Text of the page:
Sleep Study: Revealing the Mystery
The idea of submitting to a sleep study may seem intimidating. It requires that you sleep while being monitored in a medical setting. If you have sleep problems or health issues possibly related to sleep, this test can give your doctor valuable information. Understanding what the process is like can make it seem much less scary. A sleep study requires a whole night of your time, but it doesn’t have to be frightening.
What is a polysomnography?
The long, scientific word for a sleep study is polysomnography. It is a medical diagnostic test that just happens to take longer and be a little more involved than other, simpler tests like drawing blood. During a sleep study you are monitored throughout a complete night of sleep, usually in a sleep clinic or a sleep unit of a hospital.
Polysomnography measures brain waves, depth of sleep, blood oxygen levels, breathing, heart rate, eye movements, and body movements. All of this information, collected while you’re sleeping, helps doctors diagnose sleep-related conditions.
When you might need a sleep study
People who benefit from this test are those with insomnia or other sleep issues, like snoring. You may not even be aware that your sleep patterns are disruptive at night. Certain symptoms may provide clues: fatigue, weight gain, headaches in the morning, and memory problems. If you tell your doctor that you’re exhibiting any of these symptoms, they may suspect you have a sleep condition.
The most common sleep problem is sleep apnea, irregular and stopped breathing while you sleep. A recent research has connected this condition to an increased risk of heart disease. Snoring is an important sign you may have sleep apnea. Because of the serious potential consequences, it’s well worth checking out. Before going forward with a sleep study, make sure you have gone through our definitive guide to restful sleep to fix the everyday habits that might be at the root of your insomnia.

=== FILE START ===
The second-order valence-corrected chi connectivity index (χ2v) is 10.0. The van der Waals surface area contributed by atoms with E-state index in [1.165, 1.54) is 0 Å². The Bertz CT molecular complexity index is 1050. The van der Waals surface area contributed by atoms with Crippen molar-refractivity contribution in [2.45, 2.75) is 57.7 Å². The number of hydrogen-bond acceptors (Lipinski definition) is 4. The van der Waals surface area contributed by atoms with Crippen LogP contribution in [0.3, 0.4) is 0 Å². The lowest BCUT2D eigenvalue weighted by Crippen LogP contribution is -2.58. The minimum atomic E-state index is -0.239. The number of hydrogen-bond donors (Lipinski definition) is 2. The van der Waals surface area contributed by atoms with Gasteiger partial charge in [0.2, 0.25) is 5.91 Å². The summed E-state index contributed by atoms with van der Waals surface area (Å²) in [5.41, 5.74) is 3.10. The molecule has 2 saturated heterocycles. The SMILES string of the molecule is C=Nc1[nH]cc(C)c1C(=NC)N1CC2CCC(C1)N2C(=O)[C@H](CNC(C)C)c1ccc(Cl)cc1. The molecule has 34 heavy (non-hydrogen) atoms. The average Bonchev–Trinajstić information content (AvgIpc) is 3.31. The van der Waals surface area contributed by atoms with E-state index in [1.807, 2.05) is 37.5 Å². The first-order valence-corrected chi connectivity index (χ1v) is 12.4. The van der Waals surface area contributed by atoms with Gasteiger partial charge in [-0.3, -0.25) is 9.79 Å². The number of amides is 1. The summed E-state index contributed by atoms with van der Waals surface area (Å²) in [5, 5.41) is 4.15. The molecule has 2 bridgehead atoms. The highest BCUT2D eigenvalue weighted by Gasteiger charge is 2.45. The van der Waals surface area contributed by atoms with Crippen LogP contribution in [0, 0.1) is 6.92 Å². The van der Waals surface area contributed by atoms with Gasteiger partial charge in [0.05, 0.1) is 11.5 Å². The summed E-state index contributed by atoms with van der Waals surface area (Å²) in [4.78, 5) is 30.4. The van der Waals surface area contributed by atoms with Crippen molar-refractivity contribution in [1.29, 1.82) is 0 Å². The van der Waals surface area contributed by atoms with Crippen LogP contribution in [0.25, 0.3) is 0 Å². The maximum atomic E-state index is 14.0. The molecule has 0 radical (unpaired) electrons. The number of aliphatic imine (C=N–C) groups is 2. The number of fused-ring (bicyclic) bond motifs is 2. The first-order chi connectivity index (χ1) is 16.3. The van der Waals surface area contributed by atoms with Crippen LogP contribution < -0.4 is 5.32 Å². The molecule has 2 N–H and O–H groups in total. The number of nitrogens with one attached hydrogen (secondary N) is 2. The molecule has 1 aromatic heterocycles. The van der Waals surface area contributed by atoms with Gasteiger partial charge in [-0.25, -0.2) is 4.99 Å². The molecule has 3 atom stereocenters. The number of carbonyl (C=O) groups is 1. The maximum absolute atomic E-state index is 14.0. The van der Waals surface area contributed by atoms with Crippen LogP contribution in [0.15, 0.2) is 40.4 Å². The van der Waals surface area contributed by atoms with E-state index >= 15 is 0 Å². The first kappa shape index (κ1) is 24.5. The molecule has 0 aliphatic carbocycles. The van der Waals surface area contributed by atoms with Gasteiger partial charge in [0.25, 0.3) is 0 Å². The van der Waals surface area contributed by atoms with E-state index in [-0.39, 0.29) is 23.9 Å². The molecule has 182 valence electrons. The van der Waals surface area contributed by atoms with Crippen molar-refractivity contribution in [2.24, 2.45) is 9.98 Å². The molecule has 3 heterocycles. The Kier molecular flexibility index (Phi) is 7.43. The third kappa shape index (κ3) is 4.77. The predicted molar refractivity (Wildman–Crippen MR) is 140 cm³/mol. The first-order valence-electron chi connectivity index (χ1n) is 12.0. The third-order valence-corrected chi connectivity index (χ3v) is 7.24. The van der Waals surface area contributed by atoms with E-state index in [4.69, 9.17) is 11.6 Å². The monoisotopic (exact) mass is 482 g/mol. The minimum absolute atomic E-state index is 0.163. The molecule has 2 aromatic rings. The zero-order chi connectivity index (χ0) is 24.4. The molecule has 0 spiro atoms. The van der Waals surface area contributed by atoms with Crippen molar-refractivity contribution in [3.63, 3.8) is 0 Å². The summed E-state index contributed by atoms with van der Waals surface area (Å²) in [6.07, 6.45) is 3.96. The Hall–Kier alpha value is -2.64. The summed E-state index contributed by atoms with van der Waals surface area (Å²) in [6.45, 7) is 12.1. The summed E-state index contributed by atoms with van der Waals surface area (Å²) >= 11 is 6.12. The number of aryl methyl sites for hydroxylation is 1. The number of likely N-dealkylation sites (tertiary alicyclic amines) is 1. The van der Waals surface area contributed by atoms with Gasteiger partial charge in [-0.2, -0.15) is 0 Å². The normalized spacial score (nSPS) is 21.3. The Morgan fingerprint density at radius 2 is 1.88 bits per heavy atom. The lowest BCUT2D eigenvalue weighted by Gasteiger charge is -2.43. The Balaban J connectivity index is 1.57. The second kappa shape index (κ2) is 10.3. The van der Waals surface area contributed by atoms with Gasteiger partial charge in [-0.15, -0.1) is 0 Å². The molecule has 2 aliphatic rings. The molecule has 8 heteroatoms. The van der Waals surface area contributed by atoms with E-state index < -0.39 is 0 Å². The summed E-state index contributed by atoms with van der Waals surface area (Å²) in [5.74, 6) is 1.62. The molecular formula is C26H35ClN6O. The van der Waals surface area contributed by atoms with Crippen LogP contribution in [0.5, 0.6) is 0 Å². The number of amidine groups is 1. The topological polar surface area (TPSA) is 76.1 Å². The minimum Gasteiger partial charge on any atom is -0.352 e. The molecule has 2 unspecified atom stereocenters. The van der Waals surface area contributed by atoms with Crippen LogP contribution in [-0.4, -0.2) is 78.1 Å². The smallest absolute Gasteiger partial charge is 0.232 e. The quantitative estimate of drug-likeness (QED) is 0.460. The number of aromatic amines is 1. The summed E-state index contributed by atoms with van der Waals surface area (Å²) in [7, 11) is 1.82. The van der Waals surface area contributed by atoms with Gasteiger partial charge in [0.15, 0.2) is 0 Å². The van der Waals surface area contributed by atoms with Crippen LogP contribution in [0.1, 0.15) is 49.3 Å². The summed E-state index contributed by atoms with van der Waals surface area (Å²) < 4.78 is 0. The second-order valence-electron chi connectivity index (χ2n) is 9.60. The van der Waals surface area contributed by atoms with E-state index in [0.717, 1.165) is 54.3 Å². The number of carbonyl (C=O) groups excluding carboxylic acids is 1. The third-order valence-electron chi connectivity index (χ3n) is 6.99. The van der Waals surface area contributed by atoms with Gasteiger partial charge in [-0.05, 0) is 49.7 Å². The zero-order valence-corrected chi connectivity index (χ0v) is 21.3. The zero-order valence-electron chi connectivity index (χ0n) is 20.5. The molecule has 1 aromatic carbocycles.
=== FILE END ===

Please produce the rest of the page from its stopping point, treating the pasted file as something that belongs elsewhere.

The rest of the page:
What it’s like to go through a sleep study
The idea of sleeping in a lab, hooked up to equipment, is not appealing, but a sleep study is easier and more comfortable than most people imagine. Sleep labs are set up to mimic hotel rooms, and not sterile hospital rooms like you may think. You will sleep alone in the room while a technician in another room records information collected by sensors.
Arriving in the evening—or possibly during the day if you work night shifts—you will change into pajamas before a tech attaches sensors to your head and body. The sensor have long wires coming from them so that you will be able to move freely while sleeping. They measure brain waves and body movements.
You may also have clips attached to a finger or an earlobe to measure blood oxygen and a stretchy belt across your chest or abdomen to record breathing. If you are being tested for sleep apnea, you may need to wear a CPAP (continuous positive airway pressure) machine.
It may seem like this is a lot to sleep with, but you will be surprised at how quickly it feels normal. The technician will also work with you as long as it takes to adjust all the equipment and sensors for maximum comfort.
Preparing for a Sleep Study
For the best results and to be most comfortable, there are some things you should do to prepare for your sleep study:
- Take a shower and wash your hair so the sensors adhere completely.
- Avoid caffeine after lunch.
- Do not have alcohol before arriving at the study center.
- Bring comfy PJs and something to read.
- Use a sleep app such as Relax Melodies to unwind and fall asleep faster.
- Let your doctor know about any medications or supplements you take.
During the study, feel free to move as needed. Your doctor knows that you probably won’t be getting your best night’s sleep in this situation. If you need to go to the bathroom or have any issues, there is a tech available throughout the night who can detach the equipment.
After the night is over, sleep specialists will have hundreds of pages of data to consider. Expect a couple of weeks before your doctor has the complete analysis. The information will help your doctor diagnose any conditions. It will also guide your treatment steps or recommendations for lifestyle changes so you can get a better.
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